Distraction is a popular “redirection” tactic for dealing with an infant or toddler’s undesirable behavior. Its appeal is understandable, because it’s about aiming a child to another activity rather than confronting an issue directly. It helps us dodge the bullet of our child’s resistance, which might include anger, tears or a total meltdown (and we’re all eager to avoid those things, especially in public).
Apparently, distraction often works — at least momentarily — and I can appreciate that it allows mom, dad or caregiver to remain the good guy. I love being the good guy! Instead of saying, “I can’t let you draw on the sofa. Here’s some paper if you want to draw,” (or better yet, not leaving young children unsupervised with markers in the first place) it’s easier and less likely to cause friction if I change the subject enthusiastically: “Can you draw me a silly face on this piece of paper?”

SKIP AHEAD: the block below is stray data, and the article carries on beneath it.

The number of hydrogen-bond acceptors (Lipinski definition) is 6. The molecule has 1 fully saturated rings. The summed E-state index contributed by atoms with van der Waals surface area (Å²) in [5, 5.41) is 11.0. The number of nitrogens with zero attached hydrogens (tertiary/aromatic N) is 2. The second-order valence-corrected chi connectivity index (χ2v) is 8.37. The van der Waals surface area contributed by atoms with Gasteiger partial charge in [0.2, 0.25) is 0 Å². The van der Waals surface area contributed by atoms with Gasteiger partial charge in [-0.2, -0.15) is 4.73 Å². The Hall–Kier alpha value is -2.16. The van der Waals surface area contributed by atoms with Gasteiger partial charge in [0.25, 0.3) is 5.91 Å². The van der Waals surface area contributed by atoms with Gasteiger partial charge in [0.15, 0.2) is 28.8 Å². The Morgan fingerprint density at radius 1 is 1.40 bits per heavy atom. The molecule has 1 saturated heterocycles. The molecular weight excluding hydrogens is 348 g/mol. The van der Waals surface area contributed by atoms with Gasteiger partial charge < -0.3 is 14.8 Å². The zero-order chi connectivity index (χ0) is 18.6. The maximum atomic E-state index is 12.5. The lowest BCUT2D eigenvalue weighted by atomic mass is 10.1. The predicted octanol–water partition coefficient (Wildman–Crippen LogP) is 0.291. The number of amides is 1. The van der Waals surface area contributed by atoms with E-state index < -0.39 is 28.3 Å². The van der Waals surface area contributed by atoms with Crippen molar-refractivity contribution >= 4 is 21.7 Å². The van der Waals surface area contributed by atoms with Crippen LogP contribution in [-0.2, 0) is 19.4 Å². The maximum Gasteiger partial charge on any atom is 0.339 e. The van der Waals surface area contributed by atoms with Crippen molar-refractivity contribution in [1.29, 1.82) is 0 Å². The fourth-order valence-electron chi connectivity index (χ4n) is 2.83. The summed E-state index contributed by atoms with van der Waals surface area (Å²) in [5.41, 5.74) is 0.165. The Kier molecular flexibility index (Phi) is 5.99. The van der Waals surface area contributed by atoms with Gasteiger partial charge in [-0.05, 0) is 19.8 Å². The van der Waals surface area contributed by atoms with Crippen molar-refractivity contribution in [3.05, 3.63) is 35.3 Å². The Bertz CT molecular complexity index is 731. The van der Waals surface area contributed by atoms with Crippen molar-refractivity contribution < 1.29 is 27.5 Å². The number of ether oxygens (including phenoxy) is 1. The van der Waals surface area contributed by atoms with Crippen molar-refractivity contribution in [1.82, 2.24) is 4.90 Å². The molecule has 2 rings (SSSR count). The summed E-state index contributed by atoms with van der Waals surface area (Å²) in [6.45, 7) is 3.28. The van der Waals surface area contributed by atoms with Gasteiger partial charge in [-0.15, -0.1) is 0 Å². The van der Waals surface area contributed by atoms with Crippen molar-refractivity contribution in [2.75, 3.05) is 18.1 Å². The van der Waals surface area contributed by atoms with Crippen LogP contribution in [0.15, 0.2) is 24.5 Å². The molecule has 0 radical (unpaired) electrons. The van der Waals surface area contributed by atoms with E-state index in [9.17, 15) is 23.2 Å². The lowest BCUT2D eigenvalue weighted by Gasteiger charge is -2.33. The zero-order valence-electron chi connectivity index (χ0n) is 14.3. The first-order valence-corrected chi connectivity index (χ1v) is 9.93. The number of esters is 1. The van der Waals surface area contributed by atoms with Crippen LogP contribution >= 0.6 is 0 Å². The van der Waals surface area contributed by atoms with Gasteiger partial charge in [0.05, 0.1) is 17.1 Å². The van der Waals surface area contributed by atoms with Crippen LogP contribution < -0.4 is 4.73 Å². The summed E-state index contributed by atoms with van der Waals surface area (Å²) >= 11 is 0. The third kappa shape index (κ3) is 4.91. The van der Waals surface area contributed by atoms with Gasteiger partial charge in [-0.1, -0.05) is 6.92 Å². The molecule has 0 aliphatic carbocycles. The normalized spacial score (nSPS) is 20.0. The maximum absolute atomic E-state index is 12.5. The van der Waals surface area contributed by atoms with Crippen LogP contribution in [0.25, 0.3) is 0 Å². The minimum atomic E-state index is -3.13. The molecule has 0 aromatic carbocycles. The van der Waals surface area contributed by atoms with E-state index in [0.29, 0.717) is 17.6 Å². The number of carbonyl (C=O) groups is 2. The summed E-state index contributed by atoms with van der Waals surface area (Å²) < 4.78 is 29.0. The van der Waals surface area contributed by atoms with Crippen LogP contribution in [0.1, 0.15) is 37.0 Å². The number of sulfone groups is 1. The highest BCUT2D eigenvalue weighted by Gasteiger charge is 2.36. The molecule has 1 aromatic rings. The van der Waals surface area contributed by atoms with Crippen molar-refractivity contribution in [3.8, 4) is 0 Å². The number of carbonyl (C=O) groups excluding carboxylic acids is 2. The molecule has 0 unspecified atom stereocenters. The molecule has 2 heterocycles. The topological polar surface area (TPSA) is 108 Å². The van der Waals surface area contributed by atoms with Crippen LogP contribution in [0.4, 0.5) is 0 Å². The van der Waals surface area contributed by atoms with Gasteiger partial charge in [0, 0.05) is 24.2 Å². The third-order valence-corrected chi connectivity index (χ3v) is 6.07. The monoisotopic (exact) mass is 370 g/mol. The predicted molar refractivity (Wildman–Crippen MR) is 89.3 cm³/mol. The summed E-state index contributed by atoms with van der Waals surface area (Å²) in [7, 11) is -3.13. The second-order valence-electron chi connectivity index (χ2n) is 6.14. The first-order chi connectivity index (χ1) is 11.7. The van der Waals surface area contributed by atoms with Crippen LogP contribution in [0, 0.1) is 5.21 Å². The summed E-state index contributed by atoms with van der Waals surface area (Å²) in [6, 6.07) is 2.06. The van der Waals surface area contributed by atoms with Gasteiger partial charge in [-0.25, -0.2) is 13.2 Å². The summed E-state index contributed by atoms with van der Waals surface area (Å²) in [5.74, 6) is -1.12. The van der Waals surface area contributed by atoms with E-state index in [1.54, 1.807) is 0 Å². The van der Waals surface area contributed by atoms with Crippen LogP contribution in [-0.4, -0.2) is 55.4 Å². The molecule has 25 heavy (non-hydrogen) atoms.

So, I may save my sofa in the nick of time, but my child has no idea that drawing on it is not okay, and he or she may very well try it again. Well, at least there are no tears, and I’m still the good guy!
And right there is the first of several problems I have with distraction:
1) Phoniness. I don’t like acting perky and upbeat when I’m really a little annoyed. Besides making me feel like a big phony, I don’t think it’s good modeling or healthy for my relationship with my children. As uncomfortable as it is to face the music (or markers on the sofa), I believe children deserve and need an honest response. No, we shouldn’t react angrily if we can possibly help it, but we don’t have to perform or be inauthentic either. Staying calm and giving a simple correction and a real choice (like “You can draw on paper or find something else to do.”) is all that’s needed.